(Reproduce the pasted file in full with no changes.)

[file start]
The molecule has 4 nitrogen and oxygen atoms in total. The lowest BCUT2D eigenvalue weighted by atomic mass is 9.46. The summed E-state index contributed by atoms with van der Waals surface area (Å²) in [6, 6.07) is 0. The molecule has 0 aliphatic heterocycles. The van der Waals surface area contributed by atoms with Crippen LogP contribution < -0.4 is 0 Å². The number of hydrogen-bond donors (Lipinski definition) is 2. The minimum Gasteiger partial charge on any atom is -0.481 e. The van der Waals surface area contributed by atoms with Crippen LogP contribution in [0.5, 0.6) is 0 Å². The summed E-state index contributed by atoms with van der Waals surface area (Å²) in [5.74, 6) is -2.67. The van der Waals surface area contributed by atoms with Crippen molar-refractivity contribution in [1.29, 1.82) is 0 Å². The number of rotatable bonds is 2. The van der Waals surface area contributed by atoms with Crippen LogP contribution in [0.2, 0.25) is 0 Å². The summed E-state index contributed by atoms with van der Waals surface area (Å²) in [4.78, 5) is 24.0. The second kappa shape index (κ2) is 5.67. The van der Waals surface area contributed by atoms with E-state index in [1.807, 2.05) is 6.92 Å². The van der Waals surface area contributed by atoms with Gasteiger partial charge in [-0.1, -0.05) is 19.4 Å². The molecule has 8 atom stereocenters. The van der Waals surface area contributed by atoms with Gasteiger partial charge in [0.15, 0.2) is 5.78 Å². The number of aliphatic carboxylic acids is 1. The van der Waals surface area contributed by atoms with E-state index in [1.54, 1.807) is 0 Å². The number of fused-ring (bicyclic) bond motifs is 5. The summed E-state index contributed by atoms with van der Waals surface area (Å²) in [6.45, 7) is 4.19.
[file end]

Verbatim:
The molecule has 4 nitrogen and oxygen atoms in total. The lowest BCUT2D eigenvalue weighted by atomic mass is 9.46. The summed E-state index contributed by atoms with van der Waals surface area (Å²) in [6, 6.07) is 0. The molecule has 0 aliphatic heterocycles. The van der Waals surface area contributed by atoms with Crippen LogP contribution < -0.4 is 0 Å². The number of hydrogen-bond donors (Lipinski definition) is 2. The minimum Gasteiger partial charge on any atom is -0.481 e. The van der Waals surface area contributed by atoms with Crippen LogP contribution in [0.5, 0.6) is 0 Å². The summed E-state index contributed by atoms with van der Waals surface area (Å²) in [5.74, 6) is -2.67. The van der Waals surface area contributed by atoms with Crippen molar-refractivity contribution in [1.29, 1.82) is 0 Å². The number of rotatable bonds is 2. The van der Waals surface area contributed by atoms with Crippen LogP contribution in [0.2, 0.25) is 0 Å². The summed E-state index contributed by atoms with van der Waals surface area (Å²) in [4.78, 5) is 24.0. The second kappa shape index (κ2) is 5.67. The van der Waals surface area contributed by atoms with E-state index in [1.807, 2.05) is 6.92 Å². The van der Waals surface area contributed by atoms with Gasteiger partial charge in [-0.1, -0.05) is 19.4 Å². The molecule has 8 atom stereocenters. The van der Waals surface area contributed by atoms with Gasteiger partial charge in [0.15, 0.2) is 5.78 Å². The number of aliphatic carboxylic acids is 1. The van der Waals surface area contributed by atoms with E-state index in [1.54, 1.807) is 0 Å². The number of fused-ring (bicyclic) bond motifs is 5. The summed E-state index contributed by atoms with van der Waals surface area (Å²) in [6.45, 7) is 4.19.